I am not one to wait in Soviet-style lines for Cronuts, Nutcros, or Empanosas. And, if I am going to spend my valuable time waiting in line for the latest edible sign of the end of the apocalypse said time will not commence at 5 a.m. I suppose that’s why I thought it would be a good idea to wait in line for the Ramen Burger last Saturday morning at Smorgasburg. The Williamsburgh waterfront is a mere 45-minute ride away from my house and the rain will likely keep the crowds down I reasoned.
Curiosity to try the burger with ramen noodle bun caused me to break two of my rules: travelling to Brooklyn and engaging in food faddery. When I got on the bus I heard that line was already 50 people deep. Then my friend Sam Kim texted me to say he was number 110 on the line. When I got there the line snaked all over the market. Sam told me that the Ramen Burgermeisters had been through the line twice and assured him that he’d get a burger. Wrong. After about an hour on the line a gent came by to tell everybody that the Hype Burger—I mean Ramen Burger—was sold out. I seem to remember chanting “Attica!! Attica!!” upon hearing the bad news. All of us briefly entertained the idea of slugging someone and snatching their Ramen Burger, but reason prevailed. (more…)
Evidence of the ‘secret’ or double menu in full effect.
Years ago food writer Calvin Trillin wrote of his frustration with the so-called secret or double menu at Chinese restaurants. Sometimes this menu intended for Chinese eyes only is listed on slips of paper lining the wall, and sometimes it’s a separate menu all together. In these days of increasingly adventurous eaters who feel compelled to document their every bite, it’s increasingly rarer. In my stamping grounds of downtown Flushing, it is for the most part nonexistent. And when there is a mysterious menu it is usually a menu written only in Chinese.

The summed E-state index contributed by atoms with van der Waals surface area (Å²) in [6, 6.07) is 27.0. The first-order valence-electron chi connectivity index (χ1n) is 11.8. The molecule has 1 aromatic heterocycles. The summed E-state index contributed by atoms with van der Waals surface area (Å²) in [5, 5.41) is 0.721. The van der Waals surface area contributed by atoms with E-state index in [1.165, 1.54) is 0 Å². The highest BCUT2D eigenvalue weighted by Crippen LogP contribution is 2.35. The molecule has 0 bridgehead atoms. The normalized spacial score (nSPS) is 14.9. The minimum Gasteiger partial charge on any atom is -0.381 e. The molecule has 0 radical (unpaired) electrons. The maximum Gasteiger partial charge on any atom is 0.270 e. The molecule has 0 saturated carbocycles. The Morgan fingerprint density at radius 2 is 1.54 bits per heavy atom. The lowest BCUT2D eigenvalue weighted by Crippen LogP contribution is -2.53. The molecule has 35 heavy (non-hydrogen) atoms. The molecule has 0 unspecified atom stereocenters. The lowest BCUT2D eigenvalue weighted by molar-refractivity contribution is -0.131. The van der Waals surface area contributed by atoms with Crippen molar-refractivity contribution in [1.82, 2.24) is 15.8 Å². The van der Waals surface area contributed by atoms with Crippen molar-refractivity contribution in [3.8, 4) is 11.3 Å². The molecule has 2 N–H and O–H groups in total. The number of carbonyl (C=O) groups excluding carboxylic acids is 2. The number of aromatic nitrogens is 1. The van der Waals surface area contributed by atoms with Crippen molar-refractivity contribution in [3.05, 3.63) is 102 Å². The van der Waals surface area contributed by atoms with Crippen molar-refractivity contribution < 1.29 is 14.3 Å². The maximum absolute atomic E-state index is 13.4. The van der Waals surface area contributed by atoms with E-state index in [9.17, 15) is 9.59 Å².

Yesterday I had the pleasure of being on Arun Venugopal’s WNYC radio show Micropolis to discuss the “Mystery of the Chinese Double Menu.” Take a listen here. Not only did the show afford me an opportunity to rave about duck testicles on NPR it reminded me that I need to revisit Flushing’s Main Street Imperial Taiwanese Gourmet. This reminder came courtesy of Andrew Coe, the author of “Chop Suey: A Cultural History of Chinese Food in the United States,” who discussed a dish called “chive flowers with fly heads,” that does not appear on Main Street Imperial’s English menu. Coe says the dish is one of the restaurant’s most popular, and contains no insect heads whatsoever. “Fly heads” is a metaphor for the black beans in what Venugopal describes as “a smoky, spectacular pile of minced pork, liberally garnished with chives, red chilies and fermented black beans.” When it comes to Taiwanese rest assured that stinky tofu is no metaphor, it is indeed quite pungent.
So here’s what I want to know. Do you still encounter the so-called double menu in Chinese restaurants? And when you do, how do you handle it? Tell me in the comments or hit me on the Twitter, @JoeDiStefano.